Is the absence of “gun control” deleterious to a society? Does it constitute a kind of broken windows effect that attracts crime? Can societies with a tradition of loose gun laws (e.g., U.S.A.) reduce their crime by adopting policies comparable to those societies with a tradition of stricter gun laws (e.g., Japan)? How long would such a transition take? Are there other factors to be considered instead of, or in addition to, gun regulation? Can these factors be separated from, or are they inextricably linked to, a society’s firearm mentality? Can we build a culture that values life more than it values the putative right to be armed — and has an appropriate type of respect for guns and the damage they inflict? Can we instill a more responsible mentality that does not automatically consider the gun the first/best solution to a problem? Why do people, particularly Americans, lust after firearms so much to begin with?
7. What is the alternative?
And this brings us to the most crucial question of all. Gunsters often denigrate “gun control” by insisting that if bad guys want to get their hands on guns, they will do so no matter what laws are in effect. One might as well say the same about the offenses of thieves, rapists and murderers. Why have any laws at all? Why not live in a “limited government” Shangri-La where you can do whatever you damn well please as long as you have sufficient firepower to stop anyone from stopping you?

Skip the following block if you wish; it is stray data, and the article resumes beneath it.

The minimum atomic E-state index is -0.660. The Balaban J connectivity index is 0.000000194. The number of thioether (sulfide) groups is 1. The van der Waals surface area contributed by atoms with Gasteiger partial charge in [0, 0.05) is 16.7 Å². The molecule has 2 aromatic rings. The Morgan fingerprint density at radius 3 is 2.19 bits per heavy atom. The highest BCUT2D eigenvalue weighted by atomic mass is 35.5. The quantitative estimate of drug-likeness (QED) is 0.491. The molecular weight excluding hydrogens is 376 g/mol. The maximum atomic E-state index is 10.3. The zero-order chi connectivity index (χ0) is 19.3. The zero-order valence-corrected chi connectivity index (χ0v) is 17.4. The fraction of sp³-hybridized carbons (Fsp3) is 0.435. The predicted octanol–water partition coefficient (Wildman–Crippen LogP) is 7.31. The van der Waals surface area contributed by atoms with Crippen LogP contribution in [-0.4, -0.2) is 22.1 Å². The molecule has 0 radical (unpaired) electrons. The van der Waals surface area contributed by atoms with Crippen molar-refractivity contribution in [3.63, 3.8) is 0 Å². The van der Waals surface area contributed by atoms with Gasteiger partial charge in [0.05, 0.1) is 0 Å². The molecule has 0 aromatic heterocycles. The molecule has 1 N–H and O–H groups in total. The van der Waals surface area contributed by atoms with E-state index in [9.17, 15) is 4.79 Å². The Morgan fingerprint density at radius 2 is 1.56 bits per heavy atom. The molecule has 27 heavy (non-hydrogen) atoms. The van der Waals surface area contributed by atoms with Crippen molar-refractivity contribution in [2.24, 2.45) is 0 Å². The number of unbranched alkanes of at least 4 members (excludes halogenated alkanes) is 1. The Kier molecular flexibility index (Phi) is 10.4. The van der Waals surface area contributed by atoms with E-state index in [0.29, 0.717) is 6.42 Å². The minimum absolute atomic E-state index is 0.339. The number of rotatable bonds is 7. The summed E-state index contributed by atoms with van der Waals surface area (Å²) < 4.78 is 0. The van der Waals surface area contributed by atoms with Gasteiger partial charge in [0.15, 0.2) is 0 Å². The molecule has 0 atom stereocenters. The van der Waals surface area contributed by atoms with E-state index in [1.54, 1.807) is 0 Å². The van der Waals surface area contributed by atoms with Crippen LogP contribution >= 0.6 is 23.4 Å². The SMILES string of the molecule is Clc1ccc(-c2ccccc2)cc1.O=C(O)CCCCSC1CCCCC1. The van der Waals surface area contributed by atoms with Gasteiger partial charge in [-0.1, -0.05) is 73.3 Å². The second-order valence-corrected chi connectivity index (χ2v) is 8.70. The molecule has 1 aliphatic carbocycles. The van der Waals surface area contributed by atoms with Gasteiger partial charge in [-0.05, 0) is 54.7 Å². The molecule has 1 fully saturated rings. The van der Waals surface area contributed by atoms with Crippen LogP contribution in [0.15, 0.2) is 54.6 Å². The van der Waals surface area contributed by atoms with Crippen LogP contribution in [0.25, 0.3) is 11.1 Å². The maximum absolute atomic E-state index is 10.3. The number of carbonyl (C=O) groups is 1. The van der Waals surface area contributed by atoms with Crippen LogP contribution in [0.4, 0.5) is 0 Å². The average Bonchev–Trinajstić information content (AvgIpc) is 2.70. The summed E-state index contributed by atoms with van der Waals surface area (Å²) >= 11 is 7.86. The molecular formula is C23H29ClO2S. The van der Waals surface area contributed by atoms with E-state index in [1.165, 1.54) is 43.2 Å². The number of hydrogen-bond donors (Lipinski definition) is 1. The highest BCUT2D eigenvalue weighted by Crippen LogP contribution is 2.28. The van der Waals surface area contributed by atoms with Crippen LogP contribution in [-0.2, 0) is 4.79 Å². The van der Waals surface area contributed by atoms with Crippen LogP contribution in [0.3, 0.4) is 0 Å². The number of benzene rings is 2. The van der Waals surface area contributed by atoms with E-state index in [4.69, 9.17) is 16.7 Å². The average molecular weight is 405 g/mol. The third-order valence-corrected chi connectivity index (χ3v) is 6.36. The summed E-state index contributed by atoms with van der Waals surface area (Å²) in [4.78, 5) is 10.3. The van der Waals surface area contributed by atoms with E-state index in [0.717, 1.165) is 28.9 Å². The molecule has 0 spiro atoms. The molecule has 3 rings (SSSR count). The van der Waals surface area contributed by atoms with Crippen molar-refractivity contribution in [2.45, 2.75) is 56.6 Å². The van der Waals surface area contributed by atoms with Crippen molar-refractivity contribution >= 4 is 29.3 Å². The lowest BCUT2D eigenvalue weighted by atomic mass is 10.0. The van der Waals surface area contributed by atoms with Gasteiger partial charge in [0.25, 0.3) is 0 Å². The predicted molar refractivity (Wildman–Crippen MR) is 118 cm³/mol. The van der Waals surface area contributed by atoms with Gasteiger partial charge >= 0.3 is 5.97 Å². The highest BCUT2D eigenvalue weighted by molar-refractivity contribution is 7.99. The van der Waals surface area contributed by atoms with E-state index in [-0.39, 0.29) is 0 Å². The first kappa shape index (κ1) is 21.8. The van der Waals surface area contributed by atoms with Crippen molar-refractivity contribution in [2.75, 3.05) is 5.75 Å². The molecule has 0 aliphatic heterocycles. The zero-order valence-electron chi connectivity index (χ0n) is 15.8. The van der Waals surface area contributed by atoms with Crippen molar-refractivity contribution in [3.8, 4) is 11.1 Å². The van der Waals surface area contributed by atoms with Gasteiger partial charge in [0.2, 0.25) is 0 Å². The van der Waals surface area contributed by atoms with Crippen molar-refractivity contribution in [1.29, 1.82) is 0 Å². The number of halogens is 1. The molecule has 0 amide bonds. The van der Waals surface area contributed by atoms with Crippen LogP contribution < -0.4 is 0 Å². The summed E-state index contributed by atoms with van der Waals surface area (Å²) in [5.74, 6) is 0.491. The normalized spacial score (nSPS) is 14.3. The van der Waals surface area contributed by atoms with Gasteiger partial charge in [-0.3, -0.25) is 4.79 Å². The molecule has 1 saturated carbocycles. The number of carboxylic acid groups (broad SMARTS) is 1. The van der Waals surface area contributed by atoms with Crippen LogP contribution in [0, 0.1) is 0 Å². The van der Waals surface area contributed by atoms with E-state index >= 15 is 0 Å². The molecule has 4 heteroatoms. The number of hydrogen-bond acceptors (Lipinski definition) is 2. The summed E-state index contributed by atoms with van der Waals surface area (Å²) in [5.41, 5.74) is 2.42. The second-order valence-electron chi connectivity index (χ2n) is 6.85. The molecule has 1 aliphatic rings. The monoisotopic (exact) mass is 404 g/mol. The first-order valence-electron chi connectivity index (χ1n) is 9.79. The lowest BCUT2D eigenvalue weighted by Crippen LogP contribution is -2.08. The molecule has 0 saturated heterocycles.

In this case, they have a valid question, but they’re still giving the wrong answer. The purpose of proscriptive law is not to transform bad guys into good guys, but to help prevent good guys from becoming bad guys; and to define bad guy behavior and prescribe appropriate penalties. The alternative is dystopian chaos and vigilante justice.
A world without “gun control” is a world with no restrictions on guns at all. It’s a world in which a six-year-old with enough funds can purchase an Uzi as easily as a Hershey bar; why bother making it illegal for a child to buy a gun if indeed “gun control doesn’t work”. Is that really the kind of world you want to live in?
For that matter, how comfortable would you really feel strolling through Grand Central Station if you knew that every character passing through it was armed? Before you respond with a knee-jerk NRA soundbite or bogus “statistic” on gun defense, think about it long and hard. And think about it honestly, since nobody is going to be peeking at your answer. Or if they do, you can always just shoot them.